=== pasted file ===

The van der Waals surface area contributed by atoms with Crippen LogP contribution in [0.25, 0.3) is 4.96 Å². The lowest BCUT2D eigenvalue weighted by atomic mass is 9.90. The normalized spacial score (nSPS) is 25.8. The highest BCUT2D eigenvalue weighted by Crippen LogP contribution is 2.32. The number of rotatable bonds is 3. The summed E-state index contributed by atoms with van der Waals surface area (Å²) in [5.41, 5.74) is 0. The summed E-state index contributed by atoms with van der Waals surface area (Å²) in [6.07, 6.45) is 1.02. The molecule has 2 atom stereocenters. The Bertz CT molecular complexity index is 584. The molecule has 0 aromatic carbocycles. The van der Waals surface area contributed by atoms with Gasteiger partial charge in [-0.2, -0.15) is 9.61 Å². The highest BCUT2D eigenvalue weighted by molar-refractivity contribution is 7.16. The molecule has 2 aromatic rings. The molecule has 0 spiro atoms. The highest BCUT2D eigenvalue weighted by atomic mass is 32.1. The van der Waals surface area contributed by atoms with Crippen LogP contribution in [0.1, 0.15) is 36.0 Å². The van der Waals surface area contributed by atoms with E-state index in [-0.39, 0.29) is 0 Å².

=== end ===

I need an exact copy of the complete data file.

The van der Waals surface area contributed by atoms with Crippen LogP contribution in [0.25, 0.3) is 4.96 Å². The lowest BCUT2D eigenvalue weighted by atomic mass is 9.90. The normalized spacial score (nSPS) is 25.8. The highest BCUT2D eigenvalue weighted by Crippen LogP contribution is 2.32. The number of rotatable bonds is 3. The summed E-state index contributed by atoms with van der Waals surface area (Å²) in [5.41, 5.74) is 0. The summed E-state index contributed by atoms with van der Waals surface area (Å²) in [6.07, 6.45) is 1.02. The molecule has 2 atom stereocenters. The Bertz CT molecular complexity index is 584. The molecule has 0 aromatic carbocycles. The van der Waals surface area contributed by atoms with Gasteiger partial charge in [-0.2, -0.15) is 9.61 Å². The highest BCUT2D eigenvalue weighted by molar-refractivity contribution is 7.16. The molecule has 2 aromatic rings. The molecule has 0 spiro atoms. The highest BCUT2D eigenvalue weighted by atomic mass is 32.1. The van der Waals surface area contributed by atoms with Crippen LogP contribution in [0.1, 0.15) is 36.0 Å². The van der Waals surface area contributed by atoms with E-state index in [-0.39, 0.29) is 0 Å².